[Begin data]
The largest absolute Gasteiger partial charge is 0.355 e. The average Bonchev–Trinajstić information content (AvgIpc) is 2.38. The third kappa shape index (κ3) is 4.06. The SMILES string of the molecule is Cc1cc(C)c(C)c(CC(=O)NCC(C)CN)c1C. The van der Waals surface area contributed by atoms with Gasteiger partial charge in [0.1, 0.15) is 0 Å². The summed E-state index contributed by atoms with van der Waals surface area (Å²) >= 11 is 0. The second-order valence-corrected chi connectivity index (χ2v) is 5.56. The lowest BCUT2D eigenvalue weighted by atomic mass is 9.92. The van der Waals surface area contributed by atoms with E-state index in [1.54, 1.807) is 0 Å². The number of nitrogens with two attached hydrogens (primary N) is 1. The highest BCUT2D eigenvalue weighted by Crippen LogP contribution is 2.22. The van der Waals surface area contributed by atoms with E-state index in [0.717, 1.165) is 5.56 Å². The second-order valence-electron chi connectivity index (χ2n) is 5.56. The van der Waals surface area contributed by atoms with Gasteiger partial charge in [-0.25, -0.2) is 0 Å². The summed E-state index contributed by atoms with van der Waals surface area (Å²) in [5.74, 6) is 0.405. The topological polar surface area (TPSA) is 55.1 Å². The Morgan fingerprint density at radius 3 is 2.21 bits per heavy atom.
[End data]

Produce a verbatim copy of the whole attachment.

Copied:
The largest absolute Gasteiger partial charge is 0.355 e. The average Bonchev–Trinajstić information content (AvgIpc) is 2.38. The third kappa shape index (κ3) is 4.06. The SMILES string of the molecule is Cc1cc(C)c(C)c(CC(=O)NCC(C)CN)c1C. The van der Waals surface area contributed by atoms with Gasteiger partial charge in [0.1, 0.15) is 0 Å². The summed E-state index contributed by atoms with van der Waals surface area (Å²) >= 11 is 0. The second-order valence-corrected chi connectivity index (χ2v) is 5.56. The lowest BCUT2D eigenvalue weighted by atomic mass is 9.92. The van der Waals surface area contributed by atoms with E-state index in [1.54, 1.807) is 0 Å². The number of nitrogens with two attached hydrogens (primary N) is 1. The highest BCUT2D eigenvalue weighted by Crippen LogP contribution is 2.22. The van der Waals surface area contributed by atoms with E-state index in [0.717, 1.165) is 5.56 Å². The second-order valence-electron chi connectivity index (χ2n) is 5.56. The van der Waals surface area contributed by atoms with Gasteiger partial charge in [-0.25, -0.2) is 0 Å². The summed E-state index contributed by atoms with van der Waals surface area (Å²) in [5.74, 6) is 0.405. The topological polar surface area (TPSA) is 55.1 Å². The Morgan fingerprint density at radius 3 is 2.21 bits per heavy atom.